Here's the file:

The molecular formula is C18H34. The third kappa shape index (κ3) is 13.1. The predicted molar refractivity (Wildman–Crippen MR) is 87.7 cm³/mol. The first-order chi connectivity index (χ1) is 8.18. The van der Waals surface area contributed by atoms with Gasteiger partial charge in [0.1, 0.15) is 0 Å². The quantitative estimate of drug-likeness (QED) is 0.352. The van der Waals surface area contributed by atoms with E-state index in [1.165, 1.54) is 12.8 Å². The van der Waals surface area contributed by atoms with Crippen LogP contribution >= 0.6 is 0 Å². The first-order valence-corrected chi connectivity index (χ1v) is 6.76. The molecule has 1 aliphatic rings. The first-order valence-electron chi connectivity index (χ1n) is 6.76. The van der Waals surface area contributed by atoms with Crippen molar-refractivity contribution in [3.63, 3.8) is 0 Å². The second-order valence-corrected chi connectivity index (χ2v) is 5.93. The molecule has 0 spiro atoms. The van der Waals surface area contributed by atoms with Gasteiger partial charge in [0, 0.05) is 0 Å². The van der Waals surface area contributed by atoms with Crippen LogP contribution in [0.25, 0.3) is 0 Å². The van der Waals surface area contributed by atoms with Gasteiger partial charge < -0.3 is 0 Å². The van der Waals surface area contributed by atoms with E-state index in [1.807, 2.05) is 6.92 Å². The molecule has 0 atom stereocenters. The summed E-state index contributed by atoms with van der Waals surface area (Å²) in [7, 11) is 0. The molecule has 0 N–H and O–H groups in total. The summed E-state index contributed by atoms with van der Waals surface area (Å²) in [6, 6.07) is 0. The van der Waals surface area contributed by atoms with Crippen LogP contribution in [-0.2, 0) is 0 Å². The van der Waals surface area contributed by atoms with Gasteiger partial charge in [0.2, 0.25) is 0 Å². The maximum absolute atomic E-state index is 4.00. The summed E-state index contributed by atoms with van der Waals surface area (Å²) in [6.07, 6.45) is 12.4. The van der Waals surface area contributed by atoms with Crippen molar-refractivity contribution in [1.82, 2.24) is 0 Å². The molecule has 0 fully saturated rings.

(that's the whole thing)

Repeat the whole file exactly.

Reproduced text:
The molecular formula is C18H34. The third kappa shape index (κ3) is 13.1. The predicted molar refractivity (Wildman–Crippen MR) is 87.7 cm³/mol. The first-order chi connectivity index (χ1) is 8.18. The van der Waals surface area contributed by atoms with Gasteiger partial charge in [0.1, 0.15) is 0 Å². The quantitative estimate of drug-likeness (QED) is 0.352. The van der Waals surface area contributed by atoms with E-state index in [1.165, 1.54) is 12.8 Å². The van der Waals surface area contributed by atoms with Crippen LogP contribution >= 0.6 is 0 Å². The first-order valence-corrected chi connectivity index (χ1v) is 6.76. The molecule has 1 aliphatic rings. The first-order valence-electron chi connectivity index (χ1n) is 6.76. The van der Waals surface area contributed by atoms with Crippen molar-refractivity contribution in [3.63, 3.8) is 0 Å². The second-order valence-corrected chi connectivity index (χ2v) is 5.93. The molecule has 0 spiro atoms. The van der Waals surface area contributed by atoms with Gasteiger partial charge in [0, 0.05) is 0 Å². The van der Waals surface area contributed by atoms with Crippen LogP contribution in [0.25, 0.3) is 0 Å². The van der Waals surface area contributed by atoms with Gasteiger partial charge < -0.3 is 0 Å². The van der Waals surface area contributed by atoms with E-state index in [1.807, 2.05) is 6.92 Å². The molecule has 0 atom stereocenters. The summed E-state index contributed by atoms with van der Waals surface area (Å²) in [7, 11) is 0. The molecule has 0 N–H and O–H groups in total. The summed E-state index contributed by atoms with van der Waals surface area (Å²) in [6, 6.07) is 0. The van der Waals surface area contributed by atoms with Crippen LogP contribution in [-0.2, 0) is 0 Å². The van der Waals surface area contributed by atoms with Gasteiger partial charge in [0.2, 0.25) is 0 Å². The maximum absolute atomic E-state index is 4.00. The summed E-state index contributed by atoms with van der Waals surface area (Å²) in [6.07, 6.45) is 12.4. The van der Waals surface area contributed by atoms with Crippen molar-refractivity contribution in [1.82, 2.24) is 0 Å². The molecule has 0 fully saturated rings.